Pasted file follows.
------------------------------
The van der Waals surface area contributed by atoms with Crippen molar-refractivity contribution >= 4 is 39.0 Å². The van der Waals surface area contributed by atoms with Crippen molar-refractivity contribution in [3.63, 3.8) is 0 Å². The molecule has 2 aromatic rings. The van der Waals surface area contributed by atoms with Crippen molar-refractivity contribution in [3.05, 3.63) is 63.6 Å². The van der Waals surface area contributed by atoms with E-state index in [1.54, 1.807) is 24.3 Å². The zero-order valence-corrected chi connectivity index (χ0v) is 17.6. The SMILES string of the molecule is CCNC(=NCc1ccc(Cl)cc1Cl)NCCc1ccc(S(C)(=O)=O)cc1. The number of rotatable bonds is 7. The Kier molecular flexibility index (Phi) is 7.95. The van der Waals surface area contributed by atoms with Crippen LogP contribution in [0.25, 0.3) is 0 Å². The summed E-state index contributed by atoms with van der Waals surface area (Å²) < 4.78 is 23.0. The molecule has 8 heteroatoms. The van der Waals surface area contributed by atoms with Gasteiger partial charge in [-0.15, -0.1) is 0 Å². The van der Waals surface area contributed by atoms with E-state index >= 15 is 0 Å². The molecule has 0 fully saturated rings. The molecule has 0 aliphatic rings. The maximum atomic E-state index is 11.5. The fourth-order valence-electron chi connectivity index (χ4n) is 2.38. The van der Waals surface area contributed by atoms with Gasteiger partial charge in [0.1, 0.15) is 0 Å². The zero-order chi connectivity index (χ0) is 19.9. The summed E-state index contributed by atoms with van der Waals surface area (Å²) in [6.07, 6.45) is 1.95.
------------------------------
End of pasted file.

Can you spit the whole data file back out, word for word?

The van der Waals surface area contributed by atoms with Crippen molar-refractivity contribution >= 4 is 39.0 Å². The van der Waals surface area contributed by atoms with Crippen molar-refractivity contribution in [3.63, 3.8) is 0 Å². The molecule has 2 aromatic rings. The van der Waals surface area contributed by atoms with Crippen molar-refractivity contribution in [3.05, 3.63) is 63.6 Å². The van der Waals surface area contributed by atoms with E-state index in [1.54, 1.807) is 24.3 Å². The zero-order valence-corrected chi connectivity index (χ0v) is 17.6. The SMILES string of the molecule is CCNC(=NCc1ccc(Cl)cc1Cl)NCCc1ccc(S(C)(=O)=O)cc1. The number of rotatable bonds is 7. The Kier molecular flexibility index (Phi) is 7.95. The van der Waals surface area contributed by atoms with Crippen LogP contribution in [0.25, 0.3) is 0 Å². The summed E-state index contributed by atoms with van der Waals surface area (Å²) < 4.78 is 23.0. The molecule has 8 heteroatoms. The van der Waals surface area contributed by atoms with Gasteiger partial charge in [-0.15, -0.1) is 0 Å². The van der Waals surface area contributed by atoms with E-state index >= 15 is 0 Å². The molecule has 0 fully saturated rings. The molecule has 0 aliphatic rings. The maximum atomic E-state index is 11.5. The fourth-order valence-electron chi connectivity index (χ4n) is 2.38. The van der Waals surface area contributed by atoms with Gasteiger partial charge in [0.1, 0.15) is 0 Å². The zero-order chi connectivity index (χ0) is 19.9. The summed E-state index contributed by atoms with van der Waals surface area (Å²) in [6.07, 6.45) is 1.95.